carlier | gebauer

Iman Issa, Surrogates, Kunstmuseum, Sankt Gallen, until 9 August, 2020

Cecilia Edefalk, Homecoming, Norrköppings Konstmuseum, until 17 January, 2021

Cecilia Edefalk, Homecoming, exhibition view at Norrköping Konstmuseum, 2020.

Cecilia Edefalk - Homecoming
March 28 – January 17, 2021

 

For the first time, the Norrköping Art Museum is showing an extensive retrospective with Cecilia Edefalk, born in 1954 in Norrköping, operating in Berlin and Stockholm. In Homecoming, new works are presented together with some of her classics. Sensuality, presence, a strong sense of nature and relationships are key themes.

Cecilia Edefalk is one of Sweden's most important now living artists. She has been internationally established since the 1990s. Cecilia Edefalk works with painting, photography, sculpture and installations. She was born in 1954 and grew up in Norrköping and is represented in Norrköping Art Museum's collection with several works.

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Inspired by the falling of a birch tree, Edefalk’s bronze works provide an autobiographical account of this traumatic moment of death and fragmentation; an homage to both the tree itself, as well as to the reflexive processes of memorial and mourning. Molded from the same singular branch, Edefalk situates these cast bronze skins vertically erect, poised in a totemic fashion as if animated by their own metonymic possibilities. Frequently alluding to the cyclical motions of the natural world, Edefalk’s vision of the spiritual interconnectedness between all elements appears mirrored in both form and content, establishing a methodological act of conjuring and recalling those systems of remembrance and memory. While Edefalk’s practice is circumscribed by an intuitive and often deeply personal approach to art-making, the consistent use of repetition and seriality in her modes of production points to the ways in which Edefalk brilliantly maneuvers expectations of authorship and authenticity with elusive precision.

Cecilia Edefalk, Weeping Birch, 2010
Bronze and tempera, 47,6 x 13,3 x 5,7 cm
CE/2010/scu/18892

Inquiry

Cecilia Edefalk’s intuitive and deeply personal practice often draws from things that she encounters in her everyday life — whether a field of dandelions, a novel, or memories of visiting a church in Italy. Edefalk’s approach fuses the intimate and the analytical. Her choice of topics often emerges from a rigorous, uncanny intuition that she hones to undertake serial explorations of a single motif, experimenting with duplication, scale, and installation. Edefalk views repetition as a means to express different ideas. She isolates transitory moments of perception, multiplying and dividing the forms that emerge from them, to create visionary meditations on nature, the mutability of time, and natural cycles of growth and decay.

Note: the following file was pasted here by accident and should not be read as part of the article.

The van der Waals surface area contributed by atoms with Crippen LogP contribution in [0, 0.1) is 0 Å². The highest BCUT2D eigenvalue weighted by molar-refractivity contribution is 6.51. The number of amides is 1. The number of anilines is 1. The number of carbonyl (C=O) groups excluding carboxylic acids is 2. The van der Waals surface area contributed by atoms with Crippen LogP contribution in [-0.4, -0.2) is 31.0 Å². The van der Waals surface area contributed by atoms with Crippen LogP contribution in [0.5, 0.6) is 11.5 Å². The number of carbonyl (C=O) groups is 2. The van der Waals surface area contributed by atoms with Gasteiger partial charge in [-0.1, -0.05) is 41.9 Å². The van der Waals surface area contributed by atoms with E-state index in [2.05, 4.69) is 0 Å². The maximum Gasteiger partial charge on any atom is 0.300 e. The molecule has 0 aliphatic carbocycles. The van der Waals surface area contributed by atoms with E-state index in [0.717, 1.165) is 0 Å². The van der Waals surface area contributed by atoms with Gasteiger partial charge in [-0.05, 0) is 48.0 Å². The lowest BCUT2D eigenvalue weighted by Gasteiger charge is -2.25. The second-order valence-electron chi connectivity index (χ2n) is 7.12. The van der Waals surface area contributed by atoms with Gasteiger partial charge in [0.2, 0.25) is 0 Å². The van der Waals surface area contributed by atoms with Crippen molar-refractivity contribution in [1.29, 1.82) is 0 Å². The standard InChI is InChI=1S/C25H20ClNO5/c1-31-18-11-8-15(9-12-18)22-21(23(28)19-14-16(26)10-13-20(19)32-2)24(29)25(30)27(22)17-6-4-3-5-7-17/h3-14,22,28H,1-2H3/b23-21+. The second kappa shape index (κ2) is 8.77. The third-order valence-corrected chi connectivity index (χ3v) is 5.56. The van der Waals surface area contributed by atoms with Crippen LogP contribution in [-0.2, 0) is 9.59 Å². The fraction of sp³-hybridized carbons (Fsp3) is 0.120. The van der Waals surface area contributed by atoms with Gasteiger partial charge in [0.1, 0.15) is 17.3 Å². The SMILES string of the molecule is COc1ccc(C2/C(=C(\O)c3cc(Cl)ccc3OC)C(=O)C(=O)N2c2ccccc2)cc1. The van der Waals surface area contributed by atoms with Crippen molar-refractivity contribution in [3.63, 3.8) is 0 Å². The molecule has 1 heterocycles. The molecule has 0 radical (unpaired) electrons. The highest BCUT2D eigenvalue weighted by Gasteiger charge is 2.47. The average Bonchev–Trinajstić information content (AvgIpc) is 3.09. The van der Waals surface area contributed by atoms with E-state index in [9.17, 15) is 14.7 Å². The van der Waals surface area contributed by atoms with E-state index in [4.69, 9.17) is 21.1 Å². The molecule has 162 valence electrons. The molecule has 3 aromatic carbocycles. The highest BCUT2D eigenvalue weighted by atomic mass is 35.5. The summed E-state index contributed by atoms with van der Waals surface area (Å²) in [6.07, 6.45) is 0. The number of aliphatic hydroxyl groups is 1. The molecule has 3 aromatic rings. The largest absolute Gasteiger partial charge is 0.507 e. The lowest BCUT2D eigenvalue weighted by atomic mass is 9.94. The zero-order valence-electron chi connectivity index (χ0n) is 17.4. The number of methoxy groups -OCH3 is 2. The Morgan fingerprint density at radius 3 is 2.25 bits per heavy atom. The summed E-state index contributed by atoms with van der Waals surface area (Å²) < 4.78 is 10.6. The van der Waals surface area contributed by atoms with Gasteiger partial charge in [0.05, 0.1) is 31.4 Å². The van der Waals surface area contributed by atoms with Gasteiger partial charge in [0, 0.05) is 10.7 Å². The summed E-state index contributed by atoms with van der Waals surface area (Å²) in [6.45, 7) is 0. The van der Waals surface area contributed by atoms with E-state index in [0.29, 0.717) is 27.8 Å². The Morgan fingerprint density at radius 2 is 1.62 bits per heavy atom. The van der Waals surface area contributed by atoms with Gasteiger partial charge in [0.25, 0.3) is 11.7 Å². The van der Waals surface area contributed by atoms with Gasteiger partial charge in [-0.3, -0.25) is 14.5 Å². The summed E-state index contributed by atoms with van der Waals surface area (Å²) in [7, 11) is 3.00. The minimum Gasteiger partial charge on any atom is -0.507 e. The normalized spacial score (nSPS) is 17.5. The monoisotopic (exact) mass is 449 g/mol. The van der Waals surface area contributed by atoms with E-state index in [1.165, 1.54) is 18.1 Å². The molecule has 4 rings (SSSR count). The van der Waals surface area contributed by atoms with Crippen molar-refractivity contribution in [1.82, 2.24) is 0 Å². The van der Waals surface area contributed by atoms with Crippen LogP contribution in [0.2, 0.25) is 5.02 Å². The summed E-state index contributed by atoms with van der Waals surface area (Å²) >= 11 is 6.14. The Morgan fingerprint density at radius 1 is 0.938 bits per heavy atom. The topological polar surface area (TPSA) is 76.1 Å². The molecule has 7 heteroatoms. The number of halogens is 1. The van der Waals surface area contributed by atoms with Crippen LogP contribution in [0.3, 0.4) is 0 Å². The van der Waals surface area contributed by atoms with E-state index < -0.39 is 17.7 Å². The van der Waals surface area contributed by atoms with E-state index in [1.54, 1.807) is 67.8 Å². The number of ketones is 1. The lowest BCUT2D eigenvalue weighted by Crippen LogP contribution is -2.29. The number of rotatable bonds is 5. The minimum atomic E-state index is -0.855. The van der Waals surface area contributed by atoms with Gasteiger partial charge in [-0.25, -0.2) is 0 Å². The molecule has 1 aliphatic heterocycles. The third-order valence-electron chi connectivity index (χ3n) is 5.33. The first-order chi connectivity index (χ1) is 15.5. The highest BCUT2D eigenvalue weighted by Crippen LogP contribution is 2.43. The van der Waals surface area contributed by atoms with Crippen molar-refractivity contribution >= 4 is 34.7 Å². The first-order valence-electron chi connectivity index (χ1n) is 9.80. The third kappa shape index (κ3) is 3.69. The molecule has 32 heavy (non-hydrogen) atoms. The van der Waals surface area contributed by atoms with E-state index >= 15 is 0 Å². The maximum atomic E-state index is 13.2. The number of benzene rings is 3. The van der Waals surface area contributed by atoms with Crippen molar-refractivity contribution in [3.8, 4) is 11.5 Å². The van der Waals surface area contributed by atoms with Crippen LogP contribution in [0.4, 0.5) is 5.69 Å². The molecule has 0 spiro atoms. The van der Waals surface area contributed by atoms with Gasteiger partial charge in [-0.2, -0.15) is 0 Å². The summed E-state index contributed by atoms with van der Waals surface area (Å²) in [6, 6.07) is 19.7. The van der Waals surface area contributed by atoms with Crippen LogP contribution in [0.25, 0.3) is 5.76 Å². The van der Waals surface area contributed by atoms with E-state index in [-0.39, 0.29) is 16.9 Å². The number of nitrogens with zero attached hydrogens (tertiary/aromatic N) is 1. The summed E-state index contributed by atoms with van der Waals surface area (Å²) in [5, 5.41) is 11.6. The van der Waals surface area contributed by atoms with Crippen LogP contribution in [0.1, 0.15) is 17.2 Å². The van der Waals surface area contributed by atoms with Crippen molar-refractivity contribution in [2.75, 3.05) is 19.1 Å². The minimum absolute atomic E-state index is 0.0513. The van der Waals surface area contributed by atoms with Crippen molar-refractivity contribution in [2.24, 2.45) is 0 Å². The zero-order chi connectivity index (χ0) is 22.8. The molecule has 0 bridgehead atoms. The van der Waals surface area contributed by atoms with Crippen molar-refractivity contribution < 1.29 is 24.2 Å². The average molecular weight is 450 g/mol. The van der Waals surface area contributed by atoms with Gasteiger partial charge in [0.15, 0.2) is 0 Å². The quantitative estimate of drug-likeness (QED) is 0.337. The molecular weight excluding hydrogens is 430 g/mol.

Cecilia Edefalk (b.1954, Norrköping) lives and works in Stockholm. Her work received a major retrospective in 2020 at Norrköping Museum of Art and in 2016 at Prins Eugens Waldmarsudde, Stockholm. Edefalk has had numerous one person museum exhibitions at  Moderna Museet, Stockholm; BAMPFA, Berkeley Art Museum; Crystal Palace, Stockholm; Parasol unit, London; The Art Institute of Chicago; Malmö Konstmuseum; Lunds Konsthall, Sweden; Kunsthalle Kiel, Germany; and Kunsthalle Bern. Her work has appeared in many group shows at various international venues including at Aargauer Kunsthaus, Aarau; Moderna Museet, Malmö; Documenta 11, Kassel; the 22nd São Paolo Biennial; the Whitney Museum of American Art, New York; Wadsworth Atheneum Museum of Art, Hartford; Museum für Moderne Kunst, Frankfurt; CCA Wattis Institute for Contemporary Art, San Francisco; and Musée d’art moderne de la Ville de Paris, Paris.

Cecilia Edefalk, Grey, 2020
watercolor on paper, 37,7 x 28,3 cm

Inquiry

Cecilia Edefalk, A boat, 2017
Sculpture: wood and linen, 315 x 149 x 70 cm and Painting: 15 cm diameter

The sketch for A boat depicts two cupped hands, open as if to receive or hand over something. The lines in the palms of the hands are echoed in the grain of the boat’s pine frame. Thus, the body of the boat emerges as a gesture of care, as well as a container for – what exactly? A boat is a vessel to travel in, a tool for displacement, but also the embodiment of dreams and hopes. The idea for the work was born in 1998 while preparing for an exhibition at Berns konsthall in Stockholm. 

Inquiry